Lots of experiments have been performed to investigate the aerodynamic and heat transfer characteristics on the blade tip areas. With the transient liquid technique, a two-dimensional model of first stage gas turbine rotor blade was studied by Azad et al. [12, 13]. The detailed static pressure distributions and HTC on flat and squealer tip surfaces were measured, and the effects of the tip gap size are considered as well. Using the same research technique and blade models, Kwak and Han [14, 15] discussed the effects of blowing ratio and tip gap sizes as the coolant injection was introduced. Their results showed that the overall film-cooling effectiveness increased with increasing blowing, and the overall heat exchange enhanced with increasing tip gap size. Kwak et al.  further studied the effects of the positions of squealer rims, and it was found that the suction side squealer tip provided the lowest HTC on the blade tip and near tip regions compared to the other layouts. To assess the overall film-cooling benefit of the pressure side blowing, Christophel et al. [17, 18] measured the adiabatic effectiveness levels and the HTC.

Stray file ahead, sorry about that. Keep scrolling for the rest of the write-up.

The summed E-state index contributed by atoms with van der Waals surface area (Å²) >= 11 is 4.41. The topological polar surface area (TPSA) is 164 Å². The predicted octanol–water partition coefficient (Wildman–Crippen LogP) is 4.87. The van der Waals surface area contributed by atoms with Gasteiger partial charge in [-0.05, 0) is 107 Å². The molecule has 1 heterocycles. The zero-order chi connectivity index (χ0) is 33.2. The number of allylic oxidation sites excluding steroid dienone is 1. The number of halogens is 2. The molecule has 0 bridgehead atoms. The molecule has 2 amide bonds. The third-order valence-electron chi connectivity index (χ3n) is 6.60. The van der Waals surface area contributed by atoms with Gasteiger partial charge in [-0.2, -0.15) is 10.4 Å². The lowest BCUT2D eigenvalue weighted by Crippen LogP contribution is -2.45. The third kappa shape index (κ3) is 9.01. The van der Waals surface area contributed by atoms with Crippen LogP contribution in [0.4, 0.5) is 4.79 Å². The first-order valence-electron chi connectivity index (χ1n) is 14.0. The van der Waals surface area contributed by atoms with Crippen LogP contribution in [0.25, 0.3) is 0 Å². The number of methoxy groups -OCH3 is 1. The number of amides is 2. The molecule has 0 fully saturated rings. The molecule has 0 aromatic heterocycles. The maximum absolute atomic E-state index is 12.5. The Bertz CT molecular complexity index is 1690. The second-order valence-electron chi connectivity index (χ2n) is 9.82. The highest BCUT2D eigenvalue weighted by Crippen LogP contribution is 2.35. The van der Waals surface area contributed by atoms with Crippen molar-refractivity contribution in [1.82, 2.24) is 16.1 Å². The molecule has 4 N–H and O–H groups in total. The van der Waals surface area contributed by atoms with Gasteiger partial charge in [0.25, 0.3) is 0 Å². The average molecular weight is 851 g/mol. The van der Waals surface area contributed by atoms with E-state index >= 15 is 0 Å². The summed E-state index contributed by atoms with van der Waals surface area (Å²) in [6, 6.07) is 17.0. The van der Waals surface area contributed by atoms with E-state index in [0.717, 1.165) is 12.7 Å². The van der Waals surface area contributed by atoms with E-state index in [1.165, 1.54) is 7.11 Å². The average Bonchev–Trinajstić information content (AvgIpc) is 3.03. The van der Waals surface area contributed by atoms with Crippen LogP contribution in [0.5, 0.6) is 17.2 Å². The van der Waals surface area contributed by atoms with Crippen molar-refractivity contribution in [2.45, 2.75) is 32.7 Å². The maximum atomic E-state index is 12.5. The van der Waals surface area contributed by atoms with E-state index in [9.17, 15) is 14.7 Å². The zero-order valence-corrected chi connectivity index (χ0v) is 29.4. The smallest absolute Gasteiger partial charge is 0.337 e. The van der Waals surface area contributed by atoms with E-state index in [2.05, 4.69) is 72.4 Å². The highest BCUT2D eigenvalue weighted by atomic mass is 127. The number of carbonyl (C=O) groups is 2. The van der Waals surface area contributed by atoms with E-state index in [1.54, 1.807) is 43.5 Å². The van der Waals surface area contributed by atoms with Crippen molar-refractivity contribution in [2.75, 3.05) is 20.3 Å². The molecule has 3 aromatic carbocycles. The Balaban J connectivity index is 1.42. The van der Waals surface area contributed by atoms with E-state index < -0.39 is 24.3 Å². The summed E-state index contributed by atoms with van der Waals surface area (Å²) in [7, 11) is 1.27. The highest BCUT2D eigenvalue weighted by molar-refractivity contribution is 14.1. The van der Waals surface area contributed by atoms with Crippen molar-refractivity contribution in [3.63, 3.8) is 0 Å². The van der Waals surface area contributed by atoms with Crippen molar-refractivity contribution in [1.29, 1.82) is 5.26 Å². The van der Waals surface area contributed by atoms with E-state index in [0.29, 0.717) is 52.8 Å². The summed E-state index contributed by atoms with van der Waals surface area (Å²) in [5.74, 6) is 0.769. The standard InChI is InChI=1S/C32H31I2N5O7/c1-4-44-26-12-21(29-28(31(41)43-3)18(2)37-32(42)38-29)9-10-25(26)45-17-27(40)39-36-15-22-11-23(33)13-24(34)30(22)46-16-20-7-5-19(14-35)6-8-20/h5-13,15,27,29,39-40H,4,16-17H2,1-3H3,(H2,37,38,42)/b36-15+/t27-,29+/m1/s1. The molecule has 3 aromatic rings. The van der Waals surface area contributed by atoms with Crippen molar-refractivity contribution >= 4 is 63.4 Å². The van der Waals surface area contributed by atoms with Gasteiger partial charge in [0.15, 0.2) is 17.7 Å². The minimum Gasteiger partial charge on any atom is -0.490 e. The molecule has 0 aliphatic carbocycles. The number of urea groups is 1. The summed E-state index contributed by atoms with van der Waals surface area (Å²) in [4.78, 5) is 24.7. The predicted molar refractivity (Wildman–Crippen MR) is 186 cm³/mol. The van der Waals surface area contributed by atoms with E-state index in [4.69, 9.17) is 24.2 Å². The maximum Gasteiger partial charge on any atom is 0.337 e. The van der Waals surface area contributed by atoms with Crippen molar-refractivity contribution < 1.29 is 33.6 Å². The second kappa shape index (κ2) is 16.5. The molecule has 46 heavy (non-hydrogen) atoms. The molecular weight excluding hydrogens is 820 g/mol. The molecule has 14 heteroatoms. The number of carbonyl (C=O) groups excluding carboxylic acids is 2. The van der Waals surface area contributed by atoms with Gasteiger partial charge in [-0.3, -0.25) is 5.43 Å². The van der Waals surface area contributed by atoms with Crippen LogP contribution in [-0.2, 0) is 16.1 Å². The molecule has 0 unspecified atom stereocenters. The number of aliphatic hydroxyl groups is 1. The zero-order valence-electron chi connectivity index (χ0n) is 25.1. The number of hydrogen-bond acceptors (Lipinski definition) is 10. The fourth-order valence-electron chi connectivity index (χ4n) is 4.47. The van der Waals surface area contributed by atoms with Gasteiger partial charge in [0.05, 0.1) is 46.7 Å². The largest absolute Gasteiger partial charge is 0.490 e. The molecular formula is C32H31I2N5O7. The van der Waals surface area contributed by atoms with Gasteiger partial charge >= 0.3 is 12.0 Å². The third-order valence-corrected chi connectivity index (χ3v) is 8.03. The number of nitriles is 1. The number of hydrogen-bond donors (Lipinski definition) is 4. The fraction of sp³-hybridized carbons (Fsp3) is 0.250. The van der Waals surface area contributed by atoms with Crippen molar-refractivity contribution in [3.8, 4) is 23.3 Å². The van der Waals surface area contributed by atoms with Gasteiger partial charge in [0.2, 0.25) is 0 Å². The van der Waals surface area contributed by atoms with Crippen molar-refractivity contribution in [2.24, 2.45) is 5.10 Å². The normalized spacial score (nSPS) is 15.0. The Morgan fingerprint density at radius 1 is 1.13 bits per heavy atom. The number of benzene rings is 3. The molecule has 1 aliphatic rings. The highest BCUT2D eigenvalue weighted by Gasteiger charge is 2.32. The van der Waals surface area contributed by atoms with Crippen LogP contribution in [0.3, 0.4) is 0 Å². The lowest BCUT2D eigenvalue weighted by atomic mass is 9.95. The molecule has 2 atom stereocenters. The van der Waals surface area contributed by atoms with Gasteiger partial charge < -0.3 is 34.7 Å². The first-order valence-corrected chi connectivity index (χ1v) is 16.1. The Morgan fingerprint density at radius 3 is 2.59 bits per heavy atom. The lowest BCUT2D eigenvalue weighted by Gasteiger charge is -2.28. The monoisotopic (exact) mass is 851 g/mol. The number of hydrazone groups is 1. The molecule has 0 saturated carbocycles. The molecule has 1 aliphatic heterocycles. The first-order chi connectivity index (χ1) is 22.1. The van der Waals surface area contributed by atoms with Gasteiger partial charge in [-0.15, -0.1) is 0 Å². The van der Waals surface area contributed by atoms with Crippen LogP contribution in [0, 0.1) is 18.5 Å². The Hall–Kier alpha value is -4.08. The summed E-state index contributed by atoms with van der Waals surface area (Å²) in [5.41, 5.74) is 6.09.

The present numerical study focuses on the flow and heat transfer on the blade tip regions with two different tip geometries including a flat tip and a squealer tip. The strong interactions between OTL flow and cooling injection has been discussed. A part of the computational results was compared with the experimental results of Ma et al. [24, 25].
2 Numerical methods
The commercially available CFD solver, ANSYS-CFX, was employed in present numerical calculations. By solving the steady Reynolds-averaged Navier–Stokes (RANS) equations, the computational results are obtained. Two different turbulence models, the Spalart–Allmaras (SA) model and the Shear Stress Transport k–ω model (SST k–ω), are selected to verify the grid dependence and compare the experimental results. All high-quality structured meshes are generated using ICEM software.
2.1 Computational model and mesh
Part of boundary conditions
Inlet total pressure P0,in (kPa)